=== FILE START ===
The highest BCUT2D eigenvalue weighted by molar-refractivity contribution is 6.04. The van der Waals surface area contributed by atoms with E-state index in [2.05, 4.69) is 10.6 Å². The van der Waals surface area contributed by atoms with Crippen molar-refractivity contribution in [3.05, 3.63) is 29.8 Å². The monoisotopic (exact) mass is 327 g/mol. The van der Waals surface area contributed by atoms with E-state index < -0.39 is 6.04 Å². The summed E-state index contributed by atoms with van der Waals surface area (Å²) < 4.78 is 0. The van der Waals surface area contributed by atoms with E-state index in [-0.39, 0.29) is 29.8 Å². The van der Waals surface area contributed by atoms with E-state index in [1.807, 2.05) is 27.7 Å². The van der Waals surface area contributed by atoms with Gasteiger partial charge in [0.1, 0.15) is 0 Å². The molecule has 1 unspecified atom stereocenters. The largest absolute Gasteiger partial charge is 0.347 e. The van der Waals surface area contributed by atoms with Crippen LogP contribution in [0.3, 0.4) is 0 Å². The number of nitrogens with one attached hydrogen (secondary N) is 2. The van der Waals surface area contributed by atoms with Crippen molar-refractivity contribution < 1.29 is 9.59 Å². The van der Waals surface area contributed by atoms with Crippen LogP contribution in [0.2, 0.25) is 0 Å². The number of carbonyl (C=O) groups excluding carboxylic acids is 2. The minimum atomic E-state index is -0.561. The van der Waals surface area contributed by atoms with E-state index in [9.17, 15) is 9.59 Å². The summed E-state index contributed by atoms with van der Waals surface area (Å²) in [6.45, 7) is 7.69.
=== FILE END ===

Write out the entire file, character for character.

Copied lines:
The highest BCUT2D eigenvalue weighted by molar-refractivity contribution is 6.04. The van der Waals surface area contributed by atoms with E-state index in [2.05, 4.69) is 10.6 Å². The van der Waals surface area contributed by atoms with Crippen molar-refractivity contribution in [3.05, 3.63) is 29.8 Å². The monoisotopic (exact) mass is 327 g/mol. The van der Waals surface area contributed by atoms with E-state index < -0.39 is 6.04 Å². The summed E-state index contributed by atoms with van der Waals surface area (Å²) < 4.78 is 0. The van der Waals surface area contributed by atoms with E-state index in [-0.39, 0.29) is 29.8 Å². The van der Waals surface area contributed by atoms with E-state index in [1.807, 2.05) is 27.7 Å². The van der Waals surface area contributed by atoms with Gasteiger partial charge in [0.1, 0.15) is 0 Å². The molecule has 1 unspecified atom stereocenters. The largest absolute Gasteiger partial charge is 0.347 e. The van der Waals surface area contributed by atoms with Crippen LogP contribution in [0.3, 0.4) is 0 Å². The number of nitrogens with one attached hydrogen (secondary N) is 2. The van der Waals surface area contributed by atoms with Crippen molar-refractivity contribution < 1.29 is 9.59 Å². The van der Waals surface area contributed by atoms with Crippen LogP contribution in [0.2, 0.25) is 0 Å². The number of carbonyl (C=O) groups excluding carboxylic acids is 2. The minimum atomic E-state index is -0.561. The van der Waals surface area contributed by atoms with E-state index in [9.17, 15) is 9.59 Å². The summed E-state index contributed by atoms with van der Waals surface area (Å²) in [6.45, 7) is 7.69.